Milburn pledges to end lottery of long-term care

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A new independent watchdog to improve long-term care for the elderly was announced by the Government yesterday amid growing concern over failing standards.

A new independent watchdog to improve long-term care for the elderly was announced by the Government yesterday amid growing concern over failing standards.

Alan Milburn, the Health Secretary, said the long-term care system for old people was "confused" and "bewildering" and many people were anxious about how it would be paid for.

"There has been a lottery in long-term care just as there has been a lottery in health care. The Government is determined to tackle both."

Mr Milburn, opening a debate on the issue, said the National Care Standards Commission, which would ensure "consistently high standards", would be set up by the spring of 2002. "For the first time there will be a single independent national watchdog responsible for ensuring high standards of care wherever it is provided and whoever provides it."

The commission would have the power to investigate complaints and ensure that clear information on care services was provided to consumers.

His announcement followed revelations in a report by the Royal College of Nursing that thousands of elderly people are being denied free NHS nursing care by the arbitrary and illegal application of rules that require them to pay.

A survey said almost nine out of ten health authorities in England and Wales were operating the rules governing eligibility for free NHS long-term care in a way that was likely or highly likely to be ruled unlawful by the courts.

There were also wide inconsistencies between health authorities in who or what they would pay for - leading to a "postcode lottery" in long-term care.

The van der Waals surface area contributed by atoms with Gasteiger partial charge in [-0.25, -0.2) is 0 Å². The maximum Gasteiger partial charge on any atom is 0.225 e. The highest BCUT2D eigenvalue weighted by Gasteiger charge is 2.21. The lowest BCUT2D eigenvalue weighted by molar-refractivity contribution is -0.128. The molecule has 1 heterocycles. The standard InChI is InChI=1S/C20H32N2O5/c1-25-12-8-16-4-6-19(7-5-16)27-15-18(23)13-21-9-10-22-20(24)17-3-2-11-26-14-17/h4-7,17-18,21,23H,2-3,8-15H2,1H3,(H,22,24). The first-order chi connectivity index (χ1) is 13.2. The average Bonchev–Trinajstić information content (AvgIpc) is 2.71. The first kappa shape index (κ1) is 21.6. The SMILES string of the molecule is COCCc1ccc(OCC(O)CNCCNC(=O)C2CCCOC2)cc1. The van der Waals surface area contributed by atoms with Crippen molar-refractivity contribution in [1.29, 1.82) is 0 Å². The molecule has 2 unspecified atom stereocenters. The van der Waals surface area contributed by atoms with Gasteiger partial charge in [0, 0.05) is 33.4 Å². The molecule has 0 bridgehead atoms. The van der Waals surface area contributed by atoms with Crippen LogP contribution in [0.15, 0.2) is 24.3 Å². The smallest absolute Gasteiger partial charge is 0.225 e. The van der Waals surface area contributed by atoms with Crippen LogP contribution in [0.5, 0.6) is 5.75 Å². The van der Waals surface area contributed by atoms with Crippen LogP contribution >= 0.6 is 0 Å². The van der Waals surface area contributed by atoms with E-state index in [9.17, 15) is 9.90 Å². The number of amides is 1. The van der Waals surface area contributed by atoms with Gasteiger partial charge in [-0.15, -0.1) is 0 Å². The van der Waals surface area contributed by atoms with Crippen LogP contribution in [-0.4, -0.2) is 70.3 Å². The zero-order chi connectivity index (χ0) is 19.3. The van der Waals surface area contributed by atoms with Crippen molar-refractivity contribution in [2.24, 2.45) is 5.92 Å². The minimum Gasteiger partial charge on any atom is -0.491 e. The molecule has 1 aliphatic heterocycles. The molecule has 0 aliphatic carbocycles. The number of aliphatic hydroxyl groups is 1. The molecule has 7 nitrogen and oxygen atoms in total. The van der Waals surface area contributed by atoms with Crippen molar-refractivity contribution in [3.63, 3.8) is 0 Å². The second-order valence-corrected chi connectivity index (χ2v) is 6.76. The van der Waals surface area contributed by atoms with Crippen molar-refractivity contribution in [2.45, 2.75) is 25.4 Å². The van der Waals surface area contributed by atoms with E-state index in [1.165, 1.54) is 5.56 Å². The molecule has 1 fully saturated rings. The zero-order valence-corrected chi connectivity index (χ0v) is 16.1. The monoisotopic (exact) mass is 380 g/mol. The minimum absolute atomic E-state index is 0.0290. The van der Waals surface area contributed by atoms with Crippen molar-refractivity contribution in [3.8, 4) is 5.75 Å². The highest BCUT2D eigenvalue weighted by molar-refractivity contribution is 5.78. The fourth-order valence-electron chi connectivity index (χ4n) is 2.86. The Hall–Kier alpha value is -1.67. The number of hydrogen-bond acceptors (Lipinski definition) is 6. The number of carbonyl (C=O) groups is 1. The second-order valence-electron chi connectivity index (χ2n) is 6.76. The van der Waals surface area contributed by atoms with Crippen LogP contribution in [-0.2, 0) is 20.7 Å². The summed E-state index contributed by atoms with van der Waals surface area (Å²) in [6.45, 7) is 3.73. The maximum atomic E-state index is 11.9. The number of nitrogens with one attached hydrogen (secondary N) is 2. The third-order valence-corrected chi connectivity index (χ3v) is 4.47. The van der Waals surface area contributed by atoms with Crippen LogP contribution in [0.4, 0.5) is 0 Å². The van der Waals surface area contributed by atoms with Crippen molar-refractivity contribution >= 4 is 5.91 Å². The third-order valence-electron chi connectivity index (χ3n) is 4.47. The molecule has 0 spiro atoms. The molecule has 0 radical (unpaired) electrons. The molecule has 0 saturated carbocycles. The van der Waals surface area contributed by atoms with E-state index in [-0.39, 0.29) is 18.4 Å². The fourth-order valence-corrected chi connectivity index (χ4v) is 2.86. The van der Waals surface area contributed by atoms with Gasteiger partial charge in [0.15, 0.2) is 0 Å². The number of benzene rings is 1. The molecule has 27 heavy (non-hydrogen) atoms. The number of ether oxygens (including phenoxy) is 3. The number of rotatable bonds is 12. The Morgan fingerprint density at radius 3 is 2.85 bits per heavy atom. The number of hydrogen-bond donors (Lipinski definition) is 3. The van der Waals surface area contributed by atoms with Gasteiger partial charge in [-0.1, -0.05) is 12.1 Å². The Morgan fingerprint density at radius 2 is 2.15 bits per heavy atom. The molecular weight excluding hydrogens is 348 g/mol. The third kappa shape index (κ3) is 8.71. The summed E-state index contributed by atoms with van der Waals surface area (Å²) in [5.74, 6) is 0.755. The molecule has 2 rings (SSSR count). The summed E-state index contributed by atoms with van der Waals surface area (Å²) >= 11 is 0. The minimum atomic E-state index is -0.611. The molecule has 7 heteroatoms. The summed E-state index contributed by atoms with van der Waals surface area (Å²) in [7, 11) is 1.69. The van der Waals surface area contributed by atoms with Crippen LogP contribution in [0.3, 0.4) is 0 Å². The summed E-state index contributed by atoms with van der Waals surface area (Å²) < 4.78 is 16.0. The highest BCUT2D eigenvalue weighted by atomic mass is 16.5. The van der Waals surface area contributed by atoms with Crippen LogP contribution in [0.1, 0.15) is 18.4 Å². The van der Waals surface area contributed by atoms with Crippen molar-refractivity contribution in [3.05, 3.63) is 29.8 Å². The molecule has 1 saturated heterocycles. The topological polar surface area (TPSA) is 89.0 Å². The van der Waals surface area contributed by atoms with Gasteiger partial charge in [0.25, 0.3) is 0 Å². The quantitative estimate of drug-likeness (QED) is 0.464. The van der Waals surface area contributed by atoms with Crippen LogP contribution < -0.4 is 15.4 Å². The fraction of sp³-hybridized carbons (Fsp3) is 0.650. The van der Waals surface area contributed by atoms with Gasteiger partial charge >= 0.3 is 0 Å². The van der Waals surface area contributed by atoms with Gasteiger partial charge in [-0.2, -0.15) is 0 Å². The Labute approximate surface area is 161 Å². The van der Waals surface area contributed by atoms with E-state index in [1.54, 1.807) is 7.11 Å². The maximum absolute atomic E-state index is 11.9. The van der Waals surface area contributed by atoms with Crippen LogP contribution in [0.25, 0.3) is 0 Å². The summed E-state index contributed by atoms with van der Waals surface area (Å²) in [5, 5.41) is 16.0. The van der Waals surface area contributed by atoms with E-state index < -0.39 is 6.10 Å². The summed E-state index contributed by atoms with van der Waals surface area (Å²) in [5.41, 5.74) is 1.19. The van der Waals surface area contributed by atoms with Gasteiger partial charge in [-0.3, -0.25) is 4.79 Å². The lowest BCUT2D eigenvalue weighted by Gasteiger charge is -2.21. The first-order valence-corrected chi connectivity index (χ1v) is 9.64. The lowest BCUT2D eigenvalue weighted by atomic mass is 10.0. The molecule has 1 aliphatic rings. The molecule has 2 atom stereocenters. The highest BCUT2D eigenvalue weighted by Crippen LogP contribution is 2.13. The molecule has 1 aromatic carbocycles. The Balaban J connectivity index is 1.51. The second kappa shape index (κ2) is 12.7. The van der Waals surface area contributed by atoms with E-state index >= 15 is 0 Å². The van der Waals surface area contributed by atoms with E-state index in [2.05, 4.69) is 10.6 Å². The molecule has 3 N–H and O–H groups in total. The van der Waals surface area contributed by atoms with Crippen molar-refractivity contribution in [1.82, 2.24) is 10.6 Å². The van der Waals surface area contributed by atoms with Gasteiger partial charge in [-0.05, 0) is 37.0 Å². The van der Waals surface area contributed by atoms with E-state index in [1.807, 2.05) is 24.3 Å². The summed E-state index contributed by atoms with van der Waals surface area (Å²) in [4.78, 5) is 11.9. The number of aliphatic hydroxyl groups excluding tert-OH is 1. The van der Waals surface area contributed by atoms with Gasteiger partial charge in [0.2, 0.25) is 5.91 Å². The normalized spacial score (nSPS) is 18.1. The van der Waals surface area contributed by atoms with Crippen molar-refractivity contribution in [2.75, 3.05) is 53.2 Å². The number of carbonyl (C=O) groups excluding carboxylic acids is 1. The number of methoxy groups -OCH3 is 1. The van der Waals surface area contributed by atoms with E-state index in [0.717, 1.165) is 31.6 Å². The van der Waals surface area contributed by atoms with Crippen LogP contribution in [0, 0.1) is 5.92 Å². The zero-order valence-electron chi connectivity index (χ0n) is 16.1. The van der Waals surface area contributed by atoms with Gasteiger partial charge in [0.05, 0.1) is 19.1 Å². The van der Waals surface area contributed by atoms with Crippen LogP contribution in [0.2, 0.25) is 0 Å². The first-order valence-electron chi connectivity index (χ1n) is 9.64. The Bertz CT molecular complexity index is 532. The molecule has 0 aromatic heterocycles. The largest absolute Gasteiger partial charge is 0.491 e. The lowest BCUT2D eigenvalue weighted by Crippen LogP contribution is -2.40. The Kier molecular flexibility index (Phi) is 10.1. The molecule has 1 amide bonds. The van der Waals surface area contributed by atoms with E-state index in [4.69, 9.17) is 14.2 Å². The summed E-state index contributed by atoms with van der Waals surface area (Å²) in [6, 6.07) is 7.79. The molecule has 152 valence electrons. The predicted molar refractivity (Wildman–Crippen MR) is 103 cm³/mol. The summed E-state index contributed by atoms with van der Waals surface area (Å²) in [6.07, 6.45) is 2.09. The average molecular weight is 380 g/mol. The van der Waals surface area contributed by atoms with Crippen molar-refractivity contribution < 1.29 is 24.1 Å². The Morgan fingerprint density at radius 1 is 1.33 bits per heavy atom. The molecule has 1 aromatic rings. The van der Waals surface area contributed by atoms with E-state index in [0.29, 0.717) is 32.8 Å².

But the Health Secretary said a crucial recommendation by the Royal Commission for long-term care, namely that consideration should be given to providing nursing care free, whether delivered in the NHS or in private nursing homes, was still under review.

Mr Milburn disclosed that ministers were exploring the effect of possible changes to the residential charging rules and reviewing policy and guidance on continuing health care. The work should help to inform the Government's final decision on the future of funding long-term care, after the conclusion of the spending review next summer. For too long, old age had been seen as a problem and standards of care had been too variable, he said.

Mr Milburn said the Government was publishing a new charter for long-term care so people could get more information about health and housing authorities and social services.

But Philip Hammond, a Tory health spokesman, dismissed Mr Milburn's pledges as "a smokescreen of minimalist announcements and heated up reannouncements". He said 100,000 more homes had been "forcibly" sold for provision of long-term care in the two and a half years since the Government had set up the Royal Commission.

"The truth is that the Government set up the Royal Commission expecting it to propose a low public spending solution. But, unfortunately for the Government, the Royal Commission did not play ball."

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